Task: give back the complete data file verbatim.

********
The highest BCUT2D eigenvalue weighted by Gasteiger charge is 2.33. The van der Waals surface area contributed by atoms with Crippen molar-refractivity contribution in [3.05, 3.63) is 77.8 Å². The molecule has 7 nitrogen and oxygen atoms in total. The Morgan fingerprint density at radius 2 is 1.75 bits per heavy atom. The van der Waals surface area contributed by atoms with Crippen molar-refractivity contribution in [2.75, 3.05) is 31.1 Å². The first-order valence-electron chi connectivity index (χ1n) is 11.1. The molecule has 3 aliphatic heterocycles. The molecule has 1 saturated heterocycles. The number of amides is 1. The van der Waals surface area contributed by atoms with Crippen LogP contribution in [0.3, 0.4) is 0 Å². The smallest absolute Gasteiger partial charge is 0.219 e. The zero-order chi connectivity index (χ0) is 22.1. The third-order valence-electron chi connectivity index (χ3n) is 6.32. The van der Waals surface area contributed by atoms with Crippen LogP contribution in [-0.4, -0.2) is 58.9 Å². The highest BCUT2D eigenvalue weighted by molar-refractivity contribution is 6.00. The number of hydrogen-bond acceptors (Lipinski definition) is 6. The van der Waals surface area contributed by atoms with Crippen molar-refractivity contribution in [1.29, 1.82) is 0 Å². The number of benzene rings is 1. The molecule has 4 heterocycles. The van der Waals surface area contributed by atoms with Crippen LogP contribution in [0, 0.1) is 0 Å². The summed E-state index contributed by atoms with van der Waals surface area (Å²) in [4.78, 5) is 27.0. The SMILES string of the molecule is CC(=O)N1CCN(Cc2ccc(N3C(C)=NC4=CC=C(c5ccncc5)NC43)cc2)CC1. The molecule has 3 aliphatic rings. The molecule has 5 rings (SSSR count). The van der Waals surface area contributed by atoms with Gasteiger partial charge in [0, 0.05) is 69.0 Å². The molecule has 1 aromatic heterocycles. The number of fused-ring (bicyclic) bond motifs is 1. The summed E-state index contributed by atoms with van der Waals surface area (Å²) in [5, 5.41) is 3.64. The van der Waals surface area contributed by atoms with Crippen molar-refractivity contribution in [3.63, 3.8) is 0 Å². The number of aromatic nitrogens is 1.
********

The highest BCUT2D eigenvalue weighted by Gasteiger charge is 2.33. The van der Waals surface area contributed by atoms with Crippen molar-refractivity contribution in [3.05, 3.63) is 77.8 Å². The molecule has 7 nitrogen and oxygen atoms in total. The Morgan fingerprint density at radius 2 is 1.75 bits per heavy atom. The van der Waals surface area contributed by atoms with Crippen molar-refractivity contribution in [2.75, 3.05) is 31.1 Å². The first-order valence-electron chi connectivity index (χ1n) is 11.1. The molecule has 3 aliphatic heterocycles. The molecule has 1 saturated heterocycles. The number of amides is 1. The van der Waals surface area contributed by atoms with Crippen LogP contribution in [0.3, 0.4) is 0 Å². The smallest absolute Gasteiger partial charge is 0.219 e. The zero-order chi connectivity index (χ0) is 22.1. The third-order valence-electron chi connectivity index (χ3n) is 6.32. The van der Waals surface area contributed by atoms with Crippen LogP contribution in [-0.4, -0.2) is 58.9 Å². The highest BCUT2D eigenvalue weighted by molar-refractivity contribution is 6.00. The number of hydrogen-bond acceptors (Lipinski definition) is 6. The van der Waals surface area contributed by atoms with Crippen molar-refractivity contribution in [1.29, 1.82) is 0 Å². The number of benzene rings is 1. The molecule has 4 heterocycles. The van der Waals surface area contributed by atoms with Crippen LogP contribution in [0, 0.1) is 0 Å². The summed E-state index contributed by atoms with van der Waals surface area (Å²) in [4.78, 5) is 27.0. The SMILES string of the molecule is CC(=O)N1CCN(Cc2ccc(N3C(C)=NC4=CC=C(c5ccncc5)NC43)cc2)CC1. The molecule has 3 aliphatic rings. The molecule has 5 rings (SSSR count). The van der Waals surface area contributed by atoms with Gasteiger partial charge in [0, 0.05) is 69.0 Å². The molecule has 1 aromatic heterocycles. The number of fused-ring (bicyclic) bond motifs is 1. The summed E-state index contributed by atoms with van der Waals surface area (Å²) in [5, 5.41) is 3.64. The van der Waals surface area contributed by atoms with Crippen molar-refractivity contribution in [3.63, 3.8) is 0 Å². The number of aromatic nitrogens is 1.